New Zealand’s fertility rate for the year ending in June 2020 has slipped to 1.69 children per woman. “Slipped” is probably too mild a term for the decline actually. In 2010, only a short decade ago, the fertility rate was 2.18, thus in ten years it has fallen by over 22 percent.

This is a fertility rate that has plunged and is now sitting at a level never seen before in New Zealand (at least as far as records can judge). We are far below the replacement rate of 2.1 children per woman and are in danger of being placed in the same basket as Europe and East Asia when it comes to fecundity.

This fertility rate collapse has largely gone unnoticed in this country. The media is largely focused on discussing ad infinitum the second wave of Covid and lockdown levels. Indeed, the Covid story has even swallowed up much talk of the election which is due to be held in about five weeks’ time (delayed already for a month due to the effects of the last lockdown). In fact, the whole election thing seems a bit lacklustre and everyone seems to be going through the motions. Even the horrendous eyesores which are political hoardings seem a little bit more sheepish and unobtrusive than normal years.

This lack of interest in the election is itself interesting, because at the same time there are some policies of significance being put out by the various parties. Perhaps the reason that the heat doesn’t seem to be in the campaign is that there is little debate about the lockdowns and Covid and thus little to get excited about in this area of policy in which everyone’s interest is focussed.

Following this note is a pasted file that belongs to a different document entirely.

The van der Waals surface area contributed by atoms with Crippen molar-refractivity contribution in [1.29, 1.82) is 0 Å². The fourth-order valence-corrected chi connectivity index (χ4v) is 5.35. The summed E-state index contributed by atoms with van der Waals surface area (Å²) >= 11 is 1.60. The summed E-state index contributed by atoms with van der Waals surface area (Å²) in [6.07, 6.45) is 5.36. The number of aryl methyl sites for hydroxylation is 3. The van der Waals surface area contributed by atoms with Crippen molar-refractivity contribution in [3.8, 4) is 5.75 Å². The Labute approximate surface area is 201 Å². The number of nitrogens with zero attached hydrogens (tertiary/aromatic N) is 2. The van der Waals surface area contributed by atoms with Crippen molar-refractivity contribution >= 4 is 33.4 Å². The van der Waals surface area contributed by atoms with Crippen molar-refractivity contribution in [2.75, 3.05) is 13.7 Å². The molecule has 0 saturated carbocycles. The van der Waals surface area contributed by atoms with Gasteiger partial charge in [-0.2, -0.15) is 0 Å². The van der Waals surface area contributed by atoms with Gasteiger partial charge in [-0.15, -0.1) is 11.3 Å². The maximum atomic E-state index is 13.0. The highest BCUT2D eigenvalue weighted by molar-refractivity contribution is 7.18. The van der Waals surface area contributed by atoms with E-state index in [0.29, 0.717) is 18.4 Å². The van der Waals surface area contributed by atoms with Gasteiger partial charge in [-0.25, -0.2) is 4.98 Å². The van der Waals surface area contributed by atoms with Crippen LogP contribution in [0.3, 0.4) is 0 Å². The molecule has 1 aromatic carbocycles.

But one of these non-Covid policies that have been announced is a “first 1000 days” policy from the main opposition party, National. This is designed to help parents in the first three years of their children’s life by providing up to NZ$3000 worth of services free of charge. These services include obstetricians, specialists, home-based support for learning “mothercraft skills”, home-based visits from health professionals, mentoring, community programmes and more hours at early childhood facilities for older children. High-risk parents will receive an additional $3000 to spend on these parental services.

In addition, the policy funds a three-day stay at hospital for new mothers (the current practice is to kick you and baby out asap to either go home or to birthcare facilities). This part of the policy is particularly appealing, as nothing was more designed to raise jealousy than being told that your parents were able to stay in hospital for a week when they had their children.

Finally, the party has committed to allowing both parents to take parental leave at the same time, something that is currently not allowed.

The policy is expected to a quarter of a billion dollars, small change in the context of what is being promised and spent in these unprecedented debt-binging times. The policy will also be partly paid for by National’s policy on unwinding the current cash payment that each family gets by making it means-tested. 

Whether or not this policy is implemented depends on National’s success at the election in five weeks’ time and its chances are looking very slim at the moment. Whether this policy will make any difference to New Zealand’s fertility rate is another question…

Experience overseas suggests that such policies are useful around the edges, but it is unlikely that vast numbers of couples will decide to have more children on the promise of a few thousand dollars’ worth of services. Or even for three nights in hospital…

Marcus Roberts is a Senior Researcher at the Maxim Institute in Auckland, New Zealand, and was co-editor of the former MercatorNet blog, Demography is Destiny. Marcus has a background in the law, both...